Over the next few days, several rescue attempts were made by experienced climbers, all of which were halted by ferocious winds and snow, including in one instance a climber slipping and falling, but being saved by a safety rope.
This forced the authorities to consider a number of other, more unorthodox alternatives to getting Hopkins down. These ideas included partially landing a plane with skis atop the tower and having Hopkins use his experience as a wing walker to leap onto the aircraft as it passed by. (The summit was thought too small to safely fully land on given the weather conditions.) They also considered borrowing an experimental Navy helicopter and using one of the Goodyear Blimps to rescue him via dangling a basket large enough to hold a human in. (see: The History of the Goodyear Blimp)
All of these ideas were abandoned due to the increasingly hazardous weather conditions, with the Goodyear Blimp plan coming the closest to happening before the giant skyfaring advertisement was grounded en route to the rescue.
So how’d Hopkins ultimately get down? Did they finally wise up and simply go back to the original plan of just dropping a lot of rope for him? Nope.
A Dartmouth student by the name of Jack Durrance notified the park service that he and a few of his climbing companions were willing to come try to rescue Hopkins. Just a few years earlier, in 1938, Durrance was involved in only the second successful free ascent ever to the top of Devils Tower with one Harrison Butterworth,
Durrance and co.’s journey to the tower this time, however, was delayed by poor weather, resulting in their flight being canceled. Instead, they took a train to Denver and then a car the rest of the way. When they arrived at the monument on October 5th, they noted that “When we got to Devils Tower, a sleet storm had gone through the area. The tower was nothing but a sheet of glass.”
Despite the extreme conditions, the next morning the crew, led by Durrance, began their slow and slippery ascent, with Durrance hammering pegs into the rock for the others as he went. After almost nine hours of this, they finally reached the top.
Once there, they found Hopkins in good spirits and good health, despite his five day ordeal at the top of the tower. They then showed him how to properly rappel down the mountain. (The fact that they felt the need to do this makes one wonder how Hopkins originally planned to use a rope to climb down…) After an uneventful descent to Terra Firma, Hopkins casually walked towards the masses and media seemingly no worse for wear and in a jovial mood, joking with those gathered that he needed a shave and a haircut, before asking Brockelsby where his $50 was.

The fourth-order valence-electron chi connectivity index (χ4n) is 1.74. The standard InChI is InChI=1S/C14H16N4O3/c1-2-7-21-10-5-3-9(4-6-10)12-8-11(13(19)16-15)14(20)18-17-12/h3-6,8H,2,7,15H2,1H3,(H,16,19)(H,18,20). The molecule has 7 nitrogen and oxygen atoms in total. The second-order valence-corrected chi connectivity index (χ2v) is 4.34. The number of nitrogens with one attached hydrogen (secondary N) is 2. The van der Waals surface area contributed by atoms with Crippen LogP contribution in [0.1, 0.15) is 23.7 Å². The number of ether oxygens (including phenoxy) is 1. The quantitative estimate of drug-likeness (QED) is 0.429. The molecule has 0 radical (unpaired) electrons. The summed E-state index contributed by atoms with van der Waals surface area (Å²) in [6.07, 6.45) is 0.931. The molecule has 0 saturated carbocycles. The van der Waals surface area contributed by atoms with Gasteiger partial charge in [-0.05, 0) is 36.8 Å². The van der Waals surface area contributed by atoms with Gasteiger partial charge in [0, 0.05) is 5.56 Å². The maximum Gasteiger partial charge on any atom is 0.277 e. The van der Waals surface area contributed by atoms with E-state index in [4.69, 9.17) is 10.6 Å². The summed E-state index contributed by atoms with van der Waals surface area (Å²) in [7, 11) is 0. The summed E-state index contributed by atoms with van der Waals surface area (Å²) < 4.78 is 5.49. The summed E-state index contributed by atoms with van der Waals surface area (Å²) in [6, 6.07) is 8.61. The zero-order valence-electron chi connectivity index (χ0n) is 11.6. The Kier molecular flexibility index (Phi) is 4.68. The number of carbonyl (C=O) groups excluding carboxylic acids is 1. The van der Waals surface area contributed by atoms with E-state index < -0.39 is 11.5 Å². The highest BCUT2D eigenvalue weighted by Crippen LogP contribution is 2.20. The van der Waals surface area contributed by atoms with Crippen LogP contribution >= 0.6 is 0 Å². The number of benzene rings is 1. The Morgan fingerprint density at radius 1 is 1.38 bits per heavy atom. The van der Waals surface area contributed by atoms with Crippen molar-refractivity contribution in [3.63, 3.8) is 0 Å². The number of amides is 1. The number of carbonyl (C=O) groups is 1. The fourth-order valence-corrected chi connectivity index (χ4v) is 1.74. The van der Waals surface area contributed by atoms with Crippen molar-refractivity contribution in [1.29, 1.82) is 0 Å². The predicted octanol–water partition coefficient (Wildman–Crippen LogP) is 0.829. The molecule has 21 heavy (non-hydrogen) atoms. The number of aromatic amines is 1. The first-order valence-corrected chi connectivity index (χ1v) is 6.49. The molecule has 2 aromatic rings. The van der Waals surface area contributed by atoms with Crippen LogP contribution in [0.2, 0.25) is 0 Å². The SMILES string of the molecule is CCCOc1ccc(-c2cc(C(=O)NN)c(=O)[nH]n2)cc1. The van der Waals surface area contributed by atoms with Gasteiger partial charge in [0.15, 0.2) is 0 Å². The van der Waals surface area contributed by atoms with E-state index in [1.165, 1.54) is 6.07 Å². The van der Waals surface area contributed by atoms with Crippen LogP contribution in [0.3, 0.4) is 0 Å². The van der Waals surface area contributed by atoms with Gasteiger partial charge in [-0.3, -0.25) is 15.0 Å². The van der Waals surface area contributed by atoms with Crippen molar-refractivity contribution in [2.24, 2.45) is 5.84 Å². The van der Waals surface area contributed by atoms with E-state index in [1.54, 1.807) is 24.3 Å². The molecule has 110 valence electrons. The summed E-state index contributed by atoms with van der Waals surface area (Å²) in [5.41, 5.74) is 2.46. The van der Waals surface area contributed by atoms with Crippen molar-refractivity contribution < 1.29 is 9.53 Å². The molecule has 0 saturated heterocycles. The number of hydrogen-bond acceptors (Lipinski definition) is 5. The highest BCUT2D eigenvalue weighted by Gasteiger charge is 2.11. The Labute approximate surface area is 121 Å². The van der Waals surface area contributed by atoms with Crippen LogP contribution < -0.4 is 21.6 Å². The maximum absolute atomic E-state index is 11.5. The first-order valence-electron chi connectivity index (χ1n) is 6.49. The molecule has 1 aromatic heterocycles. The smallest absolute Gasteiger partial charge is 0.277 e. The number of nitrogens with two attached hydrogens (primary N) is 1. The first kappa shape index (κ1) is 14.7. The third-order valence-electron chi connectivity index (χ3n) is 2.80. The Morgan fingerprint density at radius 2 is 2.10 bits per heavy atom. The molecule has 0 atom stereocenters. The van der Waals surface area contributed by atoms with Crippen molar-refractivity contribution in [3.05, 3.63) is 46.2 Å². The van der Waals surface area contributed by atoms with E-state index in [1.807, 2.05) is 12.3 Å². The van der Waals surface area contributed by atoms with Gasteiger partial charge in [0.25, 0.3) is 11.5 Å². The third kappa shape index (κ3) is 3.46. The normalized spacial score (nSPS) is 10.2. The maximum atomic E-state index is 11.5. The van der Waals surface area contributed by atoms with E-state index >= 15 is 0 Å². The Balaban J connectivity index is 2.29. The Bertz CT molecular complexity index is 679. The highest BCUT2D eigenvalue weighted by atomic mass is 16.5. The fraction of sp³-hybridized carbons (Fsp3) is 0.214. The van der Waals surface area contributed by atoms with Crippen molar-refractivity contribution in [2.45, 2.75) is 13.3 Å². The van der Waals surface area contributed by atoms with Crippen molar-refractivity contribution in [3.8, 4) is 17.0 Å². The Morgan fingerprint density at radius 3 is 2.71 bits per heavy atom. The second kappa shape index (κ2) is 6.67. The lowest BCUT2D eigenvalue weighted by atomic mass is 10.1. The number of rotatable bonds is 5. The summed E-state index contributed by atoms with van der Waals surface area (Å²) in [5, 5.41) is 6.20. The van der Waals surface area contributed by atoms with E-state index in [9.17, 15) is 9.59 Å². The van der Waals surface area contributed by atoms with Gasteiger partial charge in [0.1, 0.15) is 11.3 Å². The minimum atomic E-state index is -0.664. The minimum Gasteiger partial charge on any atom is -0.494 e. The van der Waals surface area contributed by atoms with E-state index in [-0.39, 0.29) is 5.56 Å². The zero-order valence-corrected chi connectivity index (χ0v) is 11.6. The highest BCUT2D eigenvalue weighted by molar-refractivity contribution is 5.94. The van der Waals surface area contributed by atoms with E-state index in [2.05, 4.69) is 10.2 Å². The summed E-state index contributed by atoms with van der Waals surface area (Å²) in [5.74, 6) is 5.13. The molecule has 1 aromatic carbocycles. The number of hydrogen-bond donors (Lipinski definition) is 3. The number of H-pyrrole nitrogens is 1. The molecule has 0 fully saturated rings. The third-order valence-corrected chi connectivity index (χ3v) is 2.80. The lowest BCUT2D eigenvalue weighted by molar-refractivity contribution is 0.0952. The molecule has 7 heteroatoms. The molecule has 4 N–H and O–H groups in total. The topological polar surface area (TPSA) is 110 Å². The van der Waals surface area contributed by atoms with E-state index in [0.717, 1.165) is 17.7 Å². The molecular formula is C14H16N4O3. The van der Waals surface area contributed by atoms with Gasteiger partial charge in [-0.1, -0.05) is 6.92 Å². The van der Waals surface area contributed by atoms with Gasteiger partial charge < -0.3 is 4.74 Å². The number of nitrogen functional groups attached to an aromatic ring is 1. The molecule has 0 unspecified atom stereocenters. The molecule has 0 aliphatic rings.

In all, the park service recorded that over 7,000 people had visited the park to observe Hopkin’s ordeal.
A little over a month later, the United States would enter WW2, with Hopkins going on to join the airborne infantry division as an instructor in parachuting.
Though most all of Hopkins’ former skydiving records have since been broken, he still holds the distinction of being the only man to parachute onto the top of Devils Tower. Given significant advances in parachuting technology since then making such a landing, while not trivial, not that terribly difficult either for an experienced skydiver, we can only assume the record hasn’t been broken because the park service presumably won’t allow such a landing today.
If you liked this article, you might also enjoy our new popular podcast, The BrainFood Show (iTunes, Spotify, Google Play Music, Feed), as well as:
- Can Just Anyone Try to Climb Mount Everest?
- The Tale of the Man Who Nearly Drowned While Falling from the Sky
- Why Don’t Commercial Airplanes Have Parachutes for Passengers?
- A 17 Year Old Girl Survived a 2 Mile Fall Without a Parachute, then Trekked Alone 10 Days Through the Peruvian Rainforest
- Where the Tradition of Yelling “Geronimo” When Jumping Out of a Plane Came From
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Not surprising that a Dartmouth student lead the climbing rescue, as their outdoor programs are among the oldest and best in the country. Go Big Green! 🙂
Read about it in Hopkins on the Tower, by Carl J Weaver, available for all ereaders.
Jack Durrance was a member of the 1938 American expedition to attempt the summit of K2 in what is now Pakistan. The expedition advanced to within 800 feet of the summit before being forced to turn back due to severe storms. (The mountain would not be summitted until 1954, by a huge Italian expedition. There were 10 in the American one.) Durrance was credited with saving the life of a fellow climber who developed a pulmonary edema. Durrance later became a pulmonary physician in Denver, and lived to the age of 91.